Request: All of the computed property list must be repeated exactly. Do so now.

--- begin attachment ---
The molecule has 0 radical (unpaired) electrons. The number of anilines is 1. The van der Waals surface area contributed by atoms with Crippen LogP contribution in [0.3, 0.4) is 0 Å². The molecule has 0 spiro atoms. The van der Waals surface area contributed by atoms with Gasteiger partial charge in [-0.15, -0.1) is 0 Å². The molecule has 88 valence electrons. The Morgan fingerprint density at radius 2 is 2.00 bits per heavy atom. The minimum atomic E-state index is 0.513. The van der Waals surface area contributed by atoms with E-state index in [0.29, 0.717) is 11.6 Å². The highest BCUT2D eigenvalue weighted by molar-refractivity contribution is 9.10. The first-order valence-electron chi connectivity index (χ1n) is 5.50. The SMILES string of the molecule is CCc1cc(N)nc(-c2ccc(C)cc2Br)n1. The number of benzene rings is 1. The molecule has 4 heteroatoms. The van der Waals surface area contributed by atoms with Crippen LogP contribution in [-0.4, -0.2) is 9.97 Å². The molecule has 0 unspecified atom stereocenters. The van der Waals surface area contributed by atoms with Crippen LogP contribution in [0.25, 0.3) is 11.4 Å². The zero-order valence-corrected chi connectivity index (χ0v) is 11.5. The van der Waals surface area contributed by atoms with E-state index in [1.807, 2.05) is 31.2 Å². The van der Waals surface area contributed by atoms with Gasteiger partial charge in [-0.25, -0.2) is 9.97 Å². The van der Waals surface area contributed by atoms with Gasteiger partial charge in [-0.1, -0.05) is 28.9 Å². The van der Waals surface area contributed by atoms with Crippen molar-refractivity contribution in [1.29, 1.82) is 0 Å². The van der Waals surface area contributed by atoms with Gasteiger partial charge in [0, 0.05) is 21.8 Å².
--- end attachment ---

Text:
The molecule has 0 radical (unpaired) electrons. The number of anilines is 1. The van der Waals surface area contributed by atoms with Crippen LogP contribution in [0.3, 0.4) is 0 Å². The molecule has 0 spiro atoms. The van der Waals surface area contributed by atoms with Gasteiger partial charge in [-0.15, -0.1) is 0 Å². The molecule has 88 valence electrons. The Morgan fingerprint density at radius 2 is 2.00 bits per heavy atom. The minimum atomic E-state index is 0.513. The van der Waals surface area contributed by atoms with E-state index in [0.29, 0.717) is 11.6 Å². The highest BCUT2D eigenvalue weighted by molar-refractivity contribution is 9.10. The first-order valence-electron chi connectivity index (χ1n) is 5.50. The SMILES string of the molecule is CCc1cc(N)nc(-c2ccc(C)cc2Br)n1. The number of benzene rings is 1. The molecule has 4 heteroatoms. The van der Waals surface area contributed by atoms with Crippen LogP contribution in [-0.4, -0.2) is 9.97 Å². The molecule has 0 unspecified atom stereocenters. The van der Waals surface area contributed by atoms with Crippen LogP contribution in [0.25, 0.3) is 11.4 Å². The zero-order valence-corrected chi connectivity index (χ0v) is 11.5. The van der Waals surface area contributed by atoms with E-state index in [1.807, 2.05) is 31.2 Å². The van der Waals surface area contributed by atoms with Gasteiger partial charge in [-0.25, -0.2) is 9.97 Å². The van der Waals surface area contributed by atoms with Gasteiger partial charge in [-0.1, -0.05) is 28.9 Å². The van der Waals surface area contributed by atoms with Crippen molar-refractivity contribution in [1.29, 1.82) is 0 Å². The van der Waals surface area contributed by atoms with Gasteiger partial charge in [0, 0.05) is 21.8 Å².